The Congressman also felt blatant falsity should not be allowed. There is an obligation on the part of companies like Google and Facebook to check for an obvious disregard of the truth. If copyright violation can be checked then surely they can remove false information by following the same procedure. Perhaps, he said, we need an independent depoliticized government agency that can define the rules and draw the boundary of truth.

Though there is a desire to regulate social media before the 2020 election, what really keeps the Congress awake at night is the question of healthcare. Khanna is hoping the social media corporations will hopefully voluntarily self regulate if no legislation can be passed in time for the 2020 elections. However, Congress must and has been working hard on providing affordable healthcare.

It is the Congressman’s view that “more than almost anything else, our health has a tremendous impact on our day-to-day activities, state of mind, and overall well-being. Good health is foundational to everything else we do – our ability to take care of our families, be productive at work, and pursue our passions and hobbies”.

“We need basic care and low premiums,” said the Congressman.

Congressman Khanna would like the creation of a single-payer health care system, or Medicare for All and supports legislation to allow Medicare to negotiate for more reasonable drug prices. This type of legislation will allow Americans below the age of 65 to buy into Medicare. A result of this would be that community members could save money through reduced fees and premiums.

Congressman Khanna also supports legislation to allow for the importation of drugs from nations that we trust. He was an original co-sponsor of legislation to allow for the importation of Canadian drugs.

“We must increase coverage, support small businesses, expand primary care, and provide lower premiums. Medicare for All is the next step toward addressing the high costs and inequalities in the current health care system,” said Congressman Ro Khanna. The congressman feels the states should be empowered to create their own solution if the federal government is unable to establish a single-payer system. We must guarantee health care as a right, not a privilege.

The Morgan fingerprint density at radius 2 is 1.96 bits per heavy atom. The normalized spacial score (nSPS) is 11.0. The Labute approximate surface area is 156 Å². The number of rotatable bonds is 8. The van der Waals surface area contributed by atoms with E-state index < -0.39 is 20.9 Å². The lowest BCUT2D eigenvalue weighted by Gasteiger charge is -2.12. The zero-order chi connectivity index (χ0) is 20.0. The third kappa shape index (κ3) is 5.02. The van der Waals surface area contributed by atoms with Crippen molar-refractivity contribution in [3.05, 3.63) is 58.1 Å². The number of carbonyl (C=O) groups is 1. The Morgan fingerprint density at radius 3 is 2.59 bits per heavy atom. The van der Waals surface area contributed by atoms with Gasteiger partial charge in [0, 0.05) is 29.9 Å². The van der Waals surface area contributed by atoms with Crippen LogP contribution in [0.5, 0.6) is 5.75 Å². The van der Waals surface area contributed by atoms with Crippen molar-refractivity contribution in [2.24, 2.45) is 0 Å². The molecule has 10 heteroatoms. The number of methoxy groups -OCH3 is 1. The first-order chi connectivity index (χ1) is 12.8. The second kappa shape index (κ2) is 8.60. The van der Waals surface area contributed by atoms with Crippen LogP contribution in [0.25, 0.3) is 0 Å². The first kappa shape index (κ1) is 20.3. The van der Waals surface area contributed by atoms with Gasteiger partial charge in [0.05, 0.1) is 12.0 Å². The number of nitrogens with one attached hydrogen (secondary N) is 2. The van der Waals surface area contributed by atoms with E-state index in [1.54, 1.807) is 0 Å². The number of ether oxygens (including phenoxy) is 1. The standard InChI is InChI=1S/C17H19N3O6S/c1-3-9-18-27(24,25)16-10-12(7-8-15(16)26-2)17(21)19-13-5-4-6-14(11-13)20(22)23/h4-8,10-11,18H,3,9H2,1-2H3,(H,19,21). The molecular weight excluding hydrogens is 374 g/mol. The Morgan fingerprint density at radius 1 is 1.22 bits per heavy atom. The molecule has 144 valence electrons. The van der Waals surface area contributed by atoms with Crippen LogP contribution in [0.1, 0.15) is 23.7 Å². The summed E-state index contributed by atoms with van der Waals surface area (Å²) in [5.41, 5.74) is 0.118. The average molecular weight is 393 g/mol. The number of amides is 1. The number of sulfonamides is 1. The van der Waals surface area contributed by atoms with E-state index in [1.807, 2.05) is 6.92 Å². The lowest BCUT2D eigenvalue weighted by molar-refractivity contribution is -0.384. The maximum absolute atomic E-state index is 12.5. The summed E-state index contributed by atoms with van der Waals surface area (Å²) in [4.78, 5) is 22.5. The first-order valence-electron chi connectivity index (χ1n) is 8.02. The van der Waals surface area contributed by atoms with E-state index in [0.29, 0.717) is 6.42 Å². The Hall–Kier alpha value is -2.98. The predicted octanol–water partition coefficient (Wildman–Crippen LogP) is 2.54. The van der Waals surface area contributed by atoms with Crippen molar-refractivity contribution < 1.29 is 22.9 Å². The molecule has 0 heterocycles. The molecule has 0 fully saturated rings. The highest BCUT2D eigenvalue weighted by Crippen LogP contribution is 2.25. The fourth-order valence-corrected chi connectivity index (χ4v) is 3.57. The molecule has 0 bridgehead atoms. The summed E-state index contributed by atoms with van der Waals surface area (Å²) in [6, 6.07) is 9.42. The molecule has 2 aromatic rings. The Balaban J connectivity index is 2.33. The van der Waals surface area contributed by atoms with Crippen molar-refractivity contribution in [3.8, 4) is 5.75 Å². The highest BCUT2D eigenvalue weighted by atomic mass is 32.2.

The telebriefing on “The Role of Silicon Valley in the 2020 Elections”, moderated by Vandana Kumar (Publisher, India Currents), gave Congressman Ro Khanna (California’s 17th district) an opportunity to share his perspectives as a key lawmaker representing the Silicon Valley. Sponsored by India Currents in partnership with Ethnic Media Services, it is part of the ‘Conversations with Candidates’ series initiated by India Currents to expand ethnic media news access to elected officials and presidential candidates.

Ritu Marwah is a citizen who would like to pay closer attention to the political issues that are bound to impact her life. She understands that an informed citizen is a safer citizen.

Andrew Yang Brings Presidential Campaign to Ethnic Media

On Tuesday, July 23, Andrew Yang became the first presidential candidate to participate in a teleconference with ethnic media reporters, organized by Ethnic Media Services and India Currents magazine.

Pleased to be offered a bubble tea as he sat down at a dais, Yang greeted about four dozen ethnic media representatives by noting how his own parents, after immigrating to the United States, had relied on Chinese newspapers for news and loved watching Chinese television as they raised their two sons.

“I’m an entrepreneur, not a politician,” he said as he introduced himself. Before deciding to run for president, he spent the past seven years, “creating thousands of jobs in Ohio, Michigan and Alabama … but it was like pouring water into a hole in the bathtub,” he said

“Technology is transforming our way of life,” he remarked, and “our political system in America is way behind the times in understanding technology.”

Yang was queried repeatedly about his position on immigration issues. Emphasizing the contributions immigrants, including his own family, make to the U.S. economy, he cited his own father’s 65 patents for General Motors and IBM and the proliferation of immigrant and second-generation leaders in upper corporate echelons in Silicon Valley as examples of how immigrants make the country “stronger and more dynamic.”